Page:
Curating the past
Librarian marks half-century of service in South Caroliniana Library
By Chris Horn, email@example.com, 803-777-3687
So much of the university landscape has changed in the 50 years Allen Stokes has worked in the South Caroliniana Library. The size of campus and student enrollment is much larger than when he began in 1972, the quantity and caliber of faculty research is better, and the library’s collections are bigger.
By contrast, Stokes’ personal landscape — literally, the space around his desk where he sorts through collections — looks much the same as it did a half-century ago. He’s still surrounded by boxes of correspondence, photos, memorabilia and other materials related to the history and culture of the state. South Caroliniana was launched as a special collections library in 1940, and Stokes has devoted his career to curating those materials.
“One of the projects I’m working on now is transcribing the letters of Benjamin Perry, a 19th century South Carolina unionist,” Stokes says, pointing to a facsimile of a letter written in 1848. “We have 600 of his letters altogether, and I don’t know if I’ll ever finish.”
Stokes is also sifting through materials from the late Harvey Teal, a public school educator, writer and “shoe leather historian” who passed away in 2020 after having donated thousands of papers, images and published materials to the South Caroliniana Library.
These are the collections that enable historians to do research. These papers, books, pamphlets and so forth — if none of that existed, it would be very difficult to do any significant historical research.
When Stokes talks about Teal, Perry and any of the other hundreds of South Carolinians whose materials have crossed his desk, he opens a window on the Palmetto State’s past and connects the dots of the state’s cultural history. His memory of the people, the places and the events is a testament to the long arc of his career as a professional librarian.
“My father was the shipping clerk at Spartan Mills in Spartanburg, and I worked summer jobs in the mills growing up,” he says. “I was fascinated with the textile industry, including how it came to be in South Carolina. That was part of the inspiration that led me to studying S.C. history.”
After earning a bachelor’s in history from Wofford in 1967, Stokes completed a master’s in history at South Carolina and would eventually devote his dissertation to the topic of Black labor in the Southern textile industry. But before he could begin his doctoral work, Uncle Sam came calling.
“I had used up my student deferments earning a master’s, so in 1970 I went to signal school at Fort Gordon and then was sent to Vietnam as a signal officer in an artillery battalion,” Stokes says. “When the colonel realized I could type better than the company clerk, I became the S1 [administration officer] in addition to my signal officer duties.”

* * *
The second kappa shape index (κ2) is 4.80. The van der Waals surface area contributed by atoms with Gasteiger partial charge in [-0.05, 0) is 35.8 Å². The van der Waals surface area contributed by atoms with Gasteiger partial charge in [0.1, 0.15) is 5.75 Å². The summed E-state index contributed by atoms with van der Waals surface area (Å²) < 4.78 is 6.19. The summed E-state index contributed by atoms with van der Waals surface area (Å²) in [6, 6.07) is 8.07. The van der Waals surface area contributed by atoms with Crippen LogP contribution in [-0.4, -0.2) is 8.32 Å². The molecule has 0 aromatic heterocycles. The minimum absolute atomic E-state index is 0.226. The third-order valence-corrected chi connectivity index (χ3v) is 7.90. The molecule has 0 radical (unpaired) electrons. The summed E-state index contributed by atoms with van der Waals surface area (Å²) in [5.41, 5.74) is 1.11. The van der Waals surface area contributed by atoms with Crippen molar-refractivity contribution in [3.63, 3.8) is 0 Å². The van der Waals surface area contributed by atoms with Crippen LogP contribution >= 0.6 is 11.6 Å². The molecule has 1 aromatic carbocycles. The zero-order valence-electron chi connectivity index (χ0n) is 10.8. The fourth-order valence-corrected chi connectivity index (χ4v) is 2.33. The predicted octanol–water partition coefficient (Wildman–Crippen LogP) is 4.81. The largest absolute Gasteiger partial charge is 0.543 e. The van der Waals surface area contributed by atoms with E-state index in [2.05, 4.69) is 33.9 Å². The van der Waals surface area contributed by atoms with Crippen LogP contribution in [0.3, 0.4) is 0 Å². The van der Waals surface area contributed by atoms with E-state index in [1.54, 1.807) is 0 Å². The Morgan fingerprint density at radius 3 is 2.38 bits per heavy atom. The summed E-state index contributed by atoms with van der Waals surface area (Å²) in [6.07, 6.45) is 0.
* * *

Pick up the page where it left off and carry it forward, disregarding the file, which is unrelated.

Stokes was out of the Army by January 1972 and successfully interviewed to become a manuscript librarian in the South Caroliniana Library. He completed his Ph.D. in 1977, and in the early ‘80s when then-director Les Inabinet retired, Stokes became the library’s director.
“The ‘70s and ‘80s were great times. The book Roots got a lot of people interested in genealogy, and we had a good many people working on their family trees — we still do,” he says. “Graduate students from other universities were coming to work on their dissertations every summer, including Drew Faust, who would later become president of Harvard.”
The university’s applied history program and its Institute for Southern Studies also made the South Caroliniana Library and its holdings a mecca for many graduate student and scholarly research projects. Through the years, Stokes has worked with scores of individuals across the state who have entrusted to the library their collections of letters, diaries, photos and other ephemera that document South Carolina’s culture.
“These are the collections that enable historians to do research,” he says. “These papers, books, pamphlets and so forth — if none of that existed, it would be very difficult to do any significant historical research.”
Funds to acquire collections were meager 50 years ago, Stokes says. Today, as the result of development initiatives, there are funds for acquisitions and funds to provide research opportunities for students and learning opportunities for student assistants in the library.
Stokes retired as library director in 2003 but continued to work full time with the library’s manuscripts. Two years later when his successor moved to another position in University Libraries, Stokes was back in the saddle as director and continued for several more years before retiring again about 10 years ago. Since then, he has worked part time, doing what he has always done — curating the collections that help tell the story of South Carolina’s past.
“I have those ‘aha’ moments where you find something in a collection and immediately think, ‘This is something that a researcher will want to see,’ ” Stokes says. “That’s what has made this work so interesting for so long.”
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